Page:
As is the case
every year, injuries, like those to Matsui and Sheffield, have created
opportunities for young players. Kemp, too, was summoned because outfielders
Lofton and J.D. Drew, though not placed on the disabled list, were banged up.
But according to general managers and other team executives, a diminished
inventory of available, desirable veteran players has created an environment
that encourages contenders to give young players their shots. That environment
has been driven by several factors:
Low-revenue teams no longer are forced to dump contracts as frequently as they
once were. The flow of money from large-revenue teams to low-revenue teams, for
instance, has helped facilitate contract extensions for Johan Santana in
Minnesota, Ben Sheets in Milwaukee, C.C. Sabathia in Cleveland and Roy Halladay
in Toronto, signings that restrict the market for the big spenders who in
recent years have picked off aces such as Curt Schilling, Tim Hudson, Mark
Mulder and Randy Johnson.
"You can make a
case that the most valuable commodity in the game today is the homegrown
ace," Boston G.M. Theo Epstein says. "They're just not getting on the
market." Adds Colletti, "I don't hear anybody calling and saying, 'We
can't afford this guy. We have to move him.' I don't hear that
Few stars were on the market last winter, and this year's crop may not be much
better, with Oakland lefthander Barry Zito perhaps the headliner. "With
older players you like having a better idea of what you're going to get,"
Colletti says, "but teams are asking why they should pay a premium for a
guy who may not be a premium player. You start to ask, What's wrong with giving
a young kid a chance?"
market has been thinned not only by revenue sharing, but also by a trend toward
longer contracts. Says Milwaukee G.M. Doug Melvin, "What were two- and
three-year deals have become four- and five-year deals, so you don't get the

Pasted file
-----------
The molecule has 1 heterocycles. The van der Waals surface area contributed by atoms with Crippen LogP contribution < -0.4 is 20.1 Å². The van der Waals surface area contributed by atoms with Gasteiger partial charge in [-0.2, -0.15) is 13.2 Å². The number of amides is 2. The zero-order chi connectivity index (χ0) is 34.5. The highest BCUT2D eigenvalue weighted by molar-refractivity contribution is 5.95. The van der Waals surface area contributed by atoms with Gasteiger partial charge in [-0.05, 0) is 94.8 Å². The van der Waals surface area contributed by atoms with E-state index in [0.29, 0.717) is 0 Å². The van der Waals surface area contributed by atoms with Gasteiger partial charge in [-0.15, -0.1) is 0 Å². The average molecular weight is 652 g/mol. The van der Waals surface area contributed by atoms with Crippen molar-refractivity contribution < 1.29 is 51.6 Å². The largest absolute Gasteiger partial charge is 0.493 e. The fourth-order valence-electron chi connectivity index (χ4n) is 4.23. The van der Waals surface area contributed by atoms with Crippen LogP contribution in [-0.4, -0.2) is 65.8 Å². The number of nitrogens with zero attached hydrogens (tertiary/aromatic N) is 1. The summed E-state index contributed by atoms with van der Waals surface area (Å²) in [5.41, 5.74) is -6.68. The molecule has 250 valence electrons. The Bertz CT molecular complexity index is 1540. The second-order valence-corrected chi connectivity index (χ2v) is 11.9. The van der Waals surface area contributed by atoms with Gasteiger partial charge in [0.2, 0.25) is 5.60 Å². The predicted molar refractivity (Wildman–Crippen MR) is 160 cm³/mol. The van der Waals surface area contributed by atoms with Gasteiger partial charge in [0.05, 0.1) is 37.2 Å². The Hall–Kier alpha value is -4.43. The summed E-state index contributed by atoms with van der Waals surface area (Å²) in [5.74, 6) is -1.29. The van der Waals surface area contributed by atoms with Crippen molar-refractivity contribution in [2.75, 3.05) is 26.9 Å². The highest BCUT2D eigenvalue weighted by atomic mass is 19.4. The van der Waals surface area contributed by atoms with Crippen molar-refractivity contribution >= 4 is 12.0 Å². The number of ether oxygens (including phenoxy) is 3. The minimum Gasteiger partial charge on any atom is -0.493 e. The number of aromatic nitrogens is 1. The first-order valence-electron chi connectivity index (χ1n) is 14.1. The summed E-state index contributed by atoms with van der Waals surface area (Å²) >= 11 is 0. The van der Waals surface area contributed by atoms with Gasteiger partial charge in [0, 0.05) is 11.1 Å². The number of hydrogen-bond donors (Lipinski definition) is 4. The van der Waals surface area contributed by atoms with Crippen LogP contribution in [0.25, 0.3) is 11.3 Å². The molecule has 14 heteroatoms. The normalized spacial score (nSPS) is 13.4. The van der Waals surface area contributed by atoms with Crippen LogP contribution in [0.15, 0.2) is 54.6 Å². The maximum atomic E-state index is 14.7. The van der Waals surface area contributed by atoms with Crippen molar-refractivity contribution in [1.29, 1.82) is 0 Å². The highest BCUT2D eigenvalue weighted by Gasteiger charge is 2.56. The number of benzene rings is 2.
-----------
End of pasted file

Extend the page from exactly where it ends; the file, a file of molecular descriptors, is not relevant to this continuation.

free agents turning over as often."
?A weak trade
The Marlins are saying they will keep pitcher Dontrelle Willis; the Brewers
aren't ready to move leftfielder Carlos Lee; and the Nationals, capitalizing on
a sellers' market, can hold out for a high price for leftfielder Alfonso
Soriano. The pickings beyond that are slim. "The inventory of available
players is small," Colletti says.
?A down cycle in
the development of pitchers has finally turned upward
No starting pitcher has won the AL Rookie of the Year award since Dave Righetti
of the Yankees did in 1981, yet Verlander (9-4, 3.39) and the dazzling
Francisco Liriano of Minnesota (7-1, 2.17) should contend for the honor with
Papelbon. Meanwhile, Lester, Rheinecker, Casey Janssen of the Blue Jays (5-6,
4.76), Jamie Shields of the Devil Rays (4-0, 3.00), Jeremy Sowers of the
Indians (who lost his major league debut on Sunday after going 9-1 with a 1.39
ERA in Triple A) and Jered Weaver of the Angels (4-0, 1.37 before being sent
back to Triple A) make up the wave of top young pitchers to hit the league. And
don't forget 20-year-old Felix Hernandez of Seattle (7-7, 5.10), already in his
Verlander and Hernandez are a cut above everybody else," one AL G.M. says.
"They have special stuff."
The crop of NL
rookie starting pitchers, though not as impressive, still features the Dodgers'
Billingsley (no decisions in his first two starts), Matt Cain of San Francisco
(6-6, 5.20), Cole Hamels of Philadelphia (1-3, 4.41), Josh Johnson of Florida
(6-4, 2.01) and Anthony Reyes of St. Louis (1-1, 1.80).
How these young
pitchers hold up in the second half of the season figures to influence, if not
outright decide, the pennant races. One AL G.M., for instance, called
Verlander's health and effectiveness the key to the Tigers' chances. The
righthander threw 130 total innings last season, his first year in pro ball,
but is on pace to exceed 200 this year. Manager Jim Leyland said he
occasionally will give Verlander an extra day of rest between second-half